Bibi’s bad bet: Netanyahu damaged political chances by backing Romney
Netanyahu did little to conceal his preference for who he wanted in the White House for the next four years, RT Middle East bureau chief Paula Slier said. His government’s spats with the Obama administration over Palestinian peace talks and Iran’s nuclear program too often went public, shaking the image of the US as an unblinking ally of Israel.
In September, Obama refused to side with Netanyahu’s warmongering stance towards Iran and agree to a ‘red line’ that would trigger a US attack on the country. In previous years, Washington pressured Tel Aviv to freeze construction of settlements in the occupied territories, a move that contradicted Netanyahu’s accommodating stance towards settlers.
Another barrier to negotiations is the pair’s rumored dislike for each other.
Relations between the two administrations hit a new low when Netanyahu openly supported Republican candidate Mitt Romney in the US presidential administration. Romney is a longtime personal friend of the Israeli PM. Netanyahu welcomed Romney to Israel during a campaign visit to the country, and also appeared in Republican campaign ads.
Most American Israelis also favored the Republican candidate. Of the roughly 80,000 who voted from Israel, four in five voted Romney, RT’s Slier says.
However, Jewish voters in the US sided with Obama, as in the last election: Around 70 percent of American Jewish voters picked the Democrat on Tuesday. In a poll conducted by Democratic firm GBA Strategies on behalf of the liberal Jewish advocacy group J Street, Jewish voters were far more concerned with the US economy, not policy towards Israel or Iran, in casting their ballot.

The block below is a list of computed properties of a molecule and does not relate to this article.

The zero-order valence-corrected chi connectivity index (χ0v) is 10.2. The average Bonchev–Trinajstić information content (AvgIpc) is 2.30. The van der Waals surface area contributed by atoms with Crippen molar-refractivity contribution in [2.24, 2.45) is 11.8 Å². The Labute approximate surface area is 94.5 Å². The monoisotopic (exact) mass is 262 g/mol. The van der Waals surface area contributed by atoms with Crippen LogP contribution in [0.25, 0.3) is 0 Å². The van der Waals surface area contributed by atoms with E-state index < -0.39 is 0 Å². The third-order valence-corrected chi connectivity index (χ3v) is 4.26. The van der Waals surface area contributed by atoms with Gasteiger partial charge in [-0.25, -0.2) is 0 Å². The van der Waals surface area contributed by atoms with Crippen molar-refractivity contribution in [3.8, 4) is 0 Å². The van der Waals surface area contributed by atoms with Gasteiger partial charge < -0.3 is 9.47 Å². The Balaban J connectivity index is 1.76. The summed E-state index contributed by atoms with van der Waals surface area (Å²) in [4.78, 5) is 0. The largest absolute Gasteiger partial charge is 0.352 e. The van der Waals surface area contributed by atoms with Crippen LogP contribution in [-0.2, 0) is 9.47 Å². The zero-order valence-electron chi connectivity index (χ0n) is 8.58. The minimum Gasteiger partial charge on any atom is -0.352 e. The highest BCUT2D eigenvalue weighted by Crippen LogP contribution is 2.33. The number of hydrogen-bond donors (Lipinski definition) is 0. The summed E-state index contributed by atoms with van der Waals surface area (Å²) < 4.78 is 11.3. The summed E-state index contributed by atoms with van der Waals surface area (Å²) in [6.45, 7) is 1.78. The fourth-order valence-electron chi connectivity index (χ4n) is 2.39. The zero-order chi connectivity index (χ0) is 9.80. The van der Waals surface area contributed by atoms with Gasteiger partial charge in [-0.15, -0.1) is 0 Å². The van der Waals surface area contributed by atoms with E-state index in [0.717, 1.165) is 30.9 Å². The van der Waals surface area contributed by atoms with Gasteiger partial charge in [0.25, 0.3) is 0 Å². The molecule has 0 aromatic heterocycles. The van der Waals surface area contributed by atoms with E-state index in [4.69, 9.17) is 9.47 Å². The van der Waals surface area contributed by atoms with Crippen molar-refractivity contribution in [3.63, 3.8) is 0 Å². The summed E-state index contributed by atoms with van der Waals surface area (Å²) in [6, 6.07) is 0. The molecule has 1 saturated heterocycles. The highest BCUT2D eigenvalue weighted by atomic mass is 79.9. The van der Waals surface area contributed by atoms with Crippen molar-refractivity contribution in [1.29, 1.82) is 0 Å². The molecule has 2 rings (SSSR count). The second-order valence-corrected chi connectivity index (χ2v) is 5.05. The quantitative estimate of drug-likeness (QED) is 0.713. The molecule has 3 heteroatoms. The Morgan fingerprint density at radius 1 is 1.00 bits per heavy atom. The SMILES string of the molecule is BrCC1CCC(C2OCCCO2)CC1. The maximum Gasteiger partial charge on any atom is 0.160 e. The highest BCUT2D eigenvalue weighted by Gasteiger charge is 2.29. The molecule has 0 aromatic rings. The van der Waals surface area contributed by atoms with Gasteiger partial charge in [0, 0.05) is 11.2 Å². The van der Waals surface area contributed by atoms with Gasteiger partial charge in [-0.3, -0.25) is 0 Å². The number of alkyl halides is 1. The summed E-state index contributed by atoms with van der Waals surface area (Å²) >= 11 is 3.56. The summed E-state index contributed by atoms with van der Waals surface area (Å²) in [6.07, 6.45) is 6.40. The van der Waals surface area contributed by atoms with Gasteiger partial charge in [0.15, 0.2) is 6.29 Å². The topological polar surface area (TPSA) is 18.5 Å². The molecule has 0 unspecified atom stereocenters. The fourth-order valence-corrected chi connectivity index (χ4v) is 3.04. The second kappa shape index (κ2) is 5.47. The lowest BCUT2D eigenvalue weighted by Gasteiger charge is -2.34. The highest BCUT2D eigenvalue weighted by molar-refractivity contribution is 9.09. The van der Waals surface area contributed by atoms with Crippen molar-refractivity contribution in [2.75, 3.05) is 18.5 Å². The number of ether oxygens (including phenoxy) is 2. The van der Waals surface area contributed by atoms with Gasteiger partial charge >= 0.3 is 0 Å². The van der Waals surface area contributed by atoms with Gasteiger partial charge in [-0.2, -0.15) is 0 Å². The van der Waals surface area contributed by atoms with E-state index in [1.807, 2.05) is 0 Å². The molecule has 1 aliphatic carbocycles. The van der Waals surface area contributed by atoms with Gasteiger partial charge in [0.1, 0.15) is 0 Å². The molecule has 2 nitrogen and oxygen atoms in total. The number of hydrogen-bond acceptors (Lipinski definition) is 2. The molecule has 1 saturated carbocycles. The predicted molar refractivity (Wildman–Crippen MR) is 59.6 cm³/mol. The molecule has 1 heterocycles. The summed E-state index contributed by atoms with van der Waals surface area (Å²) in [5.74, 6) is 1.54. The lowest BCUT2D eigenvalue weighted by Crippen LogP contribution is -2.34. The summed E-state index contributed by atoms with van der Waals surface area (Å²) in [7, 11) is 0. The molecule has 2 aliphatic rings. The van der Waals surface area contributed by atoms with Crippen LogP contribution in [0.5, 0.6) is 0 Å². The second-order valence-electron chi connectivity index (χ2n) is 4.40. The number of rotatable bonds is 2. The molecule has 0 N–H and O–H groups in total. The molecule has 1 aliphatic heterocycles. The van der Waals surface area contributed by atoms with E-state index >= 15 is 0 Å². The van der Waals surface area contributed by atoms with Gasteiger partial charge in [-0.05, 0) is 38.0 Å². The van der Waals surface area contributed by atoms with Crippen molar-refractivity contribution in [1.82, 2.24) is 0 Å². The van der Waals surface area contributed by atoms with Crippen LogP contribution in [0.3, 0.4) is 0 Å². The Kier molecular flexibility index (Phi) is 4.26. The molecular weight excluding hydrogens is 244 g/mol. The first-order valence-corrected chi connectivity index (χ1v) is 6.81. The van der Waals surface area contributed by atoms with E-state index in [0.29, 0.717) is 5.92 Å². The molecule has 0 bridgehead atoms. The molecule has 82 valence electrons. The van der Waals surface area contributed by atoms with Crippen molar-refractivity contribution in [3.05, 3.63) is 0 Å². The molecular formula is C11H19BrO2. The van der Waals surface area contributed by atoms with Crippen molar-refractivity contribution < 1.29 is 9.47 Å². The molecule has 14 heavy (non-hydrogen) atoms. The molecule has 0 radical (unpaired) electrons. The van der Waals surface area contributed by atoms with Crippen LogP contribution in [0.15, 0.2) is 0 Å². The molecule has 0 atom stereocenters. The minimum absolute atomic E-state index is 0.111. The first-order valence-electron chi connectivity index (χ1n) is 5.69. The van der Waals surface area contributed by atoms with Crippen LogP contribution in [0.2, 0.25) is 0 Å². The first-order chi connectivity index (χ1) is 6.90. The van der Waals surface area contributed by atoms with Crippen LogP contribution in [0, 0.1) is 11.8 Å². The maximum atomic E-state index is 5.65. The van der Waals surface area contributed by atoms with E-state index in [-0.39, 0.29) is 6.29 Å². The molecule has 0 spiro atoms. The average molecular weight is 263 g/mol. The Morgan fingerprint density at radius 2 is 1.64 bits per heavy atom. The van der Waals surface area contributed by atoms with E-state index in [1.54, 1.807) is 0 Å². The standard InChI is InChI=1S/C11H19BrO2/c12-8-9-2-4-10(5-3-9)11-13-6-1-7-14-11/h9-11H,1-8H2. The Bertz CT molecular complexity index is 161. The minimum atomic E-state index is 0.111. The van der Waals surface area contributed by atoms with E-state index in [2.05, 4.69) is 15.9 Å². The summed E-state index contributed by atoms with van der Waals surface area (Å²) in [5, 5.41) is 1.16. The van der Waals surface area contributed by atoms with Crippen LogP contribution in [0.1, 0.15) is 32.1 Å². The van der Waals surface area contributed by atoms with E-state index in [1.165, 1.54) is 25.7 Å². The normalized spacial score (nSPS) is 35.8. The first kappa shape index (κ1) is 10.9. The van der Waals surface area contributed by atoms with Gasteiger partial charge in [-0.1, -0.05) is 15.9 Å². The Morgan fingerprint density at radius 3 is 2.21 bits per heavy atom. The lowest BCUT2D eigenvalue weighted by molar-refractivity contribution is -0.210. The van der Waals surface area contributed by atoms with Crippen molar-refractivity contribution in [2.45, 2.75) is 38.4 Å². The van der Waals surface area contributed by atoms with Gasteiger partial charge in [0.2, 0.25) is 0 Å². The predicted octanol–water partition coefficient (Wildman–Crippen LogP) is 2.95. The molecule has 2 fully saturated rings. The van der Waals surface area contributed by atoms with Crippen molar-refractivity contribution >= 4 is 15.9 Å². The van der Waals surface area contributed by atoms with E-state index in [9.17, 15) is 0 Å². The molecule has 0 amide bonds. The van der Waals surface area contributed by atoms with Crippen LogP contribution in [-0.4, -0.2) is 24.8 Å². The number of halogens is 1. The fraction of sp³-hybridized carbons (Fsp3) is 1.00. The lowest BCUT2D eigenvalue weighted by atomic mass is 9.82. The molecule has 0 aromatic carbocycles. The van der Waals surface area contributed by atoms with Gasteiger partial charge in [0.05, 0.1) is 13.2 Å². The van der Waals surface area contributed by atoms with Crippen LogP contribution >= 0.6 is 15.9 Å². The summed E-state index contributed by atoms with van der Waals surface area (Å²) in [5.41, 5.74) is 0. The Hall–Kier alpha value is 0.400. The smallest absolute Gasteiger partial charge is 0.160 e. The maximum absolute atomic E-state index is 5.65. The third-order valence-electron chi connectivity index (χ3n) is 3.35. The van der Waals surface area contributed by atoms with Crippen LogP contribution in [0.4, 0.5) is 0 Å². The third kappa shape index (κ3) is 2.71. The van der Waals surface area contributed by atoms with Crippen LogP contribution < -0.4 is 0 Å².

Several critics now argue that Netanyahu gambled for Romney and lost, and that his decision may have damaged US-Israeli relations.
“I think that a prime minister in Israel doesn't do two things. He doesn't interfere in the elections in the US and he doesn't gamble on one of the candidates. This definitely caused damage,” Israeli opposition leader Shaul Mofaz told Channel 2 TV.
“We are the junior partner in this relationship. Both men want to succeed, they need to cooperate in order to succeed and I think it’s not an insurmountable challenge for Netanyahu to fix the relationship,” Itamar Rabinovich, former Israeli ambassador to the US told RT.
Compounding Netanyahu’s woes, he may also find his US counterpart more difficult to negotiate with now.
“I think in general second term presidents are not good for Israel – because a lot of them put focus on the Israeli Palestinian issue and they put unnatural pressure on both sides to make compromises which are not good for either side – because they don’t have to be reelected and they’re looking more to legacy,” Mitchell Barak, the founder of Israel-based political research firm Keevon said.
Backpedaling on his aggressive rhetoric could now hurt Netanyahu’s political image as a stalwart, which would in turn damage his reelection prospects in Israel’s January elections. He leads in opinion polls at the moment, but analysts say that a major stumble could prompt a serious electoral challenge from heavyweight opponents like former Prime Minister Ehud Olmert.
In a speech to American leaders of the Jewish community on Wednesday, Olmert, hinting at possible political ambitions, accused Netanyahu of damaging relations with the US
"Following what Netanyahu did in the last few months, raises the question whether or not our prime minister has a friend in the White House. I am not sure of that, and it could be very significant for us at a critical time," he said.
But further alienating Obama could leave Israel with insufficient support if it makes good on its threats to unilaterally attack Iran’s nuclear facilities. Netanyahu and his ministers maintain that the window of opportunity for such an attack is closing soon, but the Obama administration opposes military action and favors its continuing push for crippling economic sanctions against Iran.
Some experts question whether Israel has the offensive capabilities to destroy Iran’s nuclear program without US support.
“In order to destroy Iran’s nuclear capabilities, you need many strikes, over an extended period of time. Only one country in the world is capable of doing that – and I don’t think that they will do it – and that’s the United States,” Yiftah Shapir of the Institute for National Security Studies told RT.
Netanyahu may ultimately have painted himself into a corner: Both the risk of military action and easing his warmongering rhetoric could carry negative political consequences.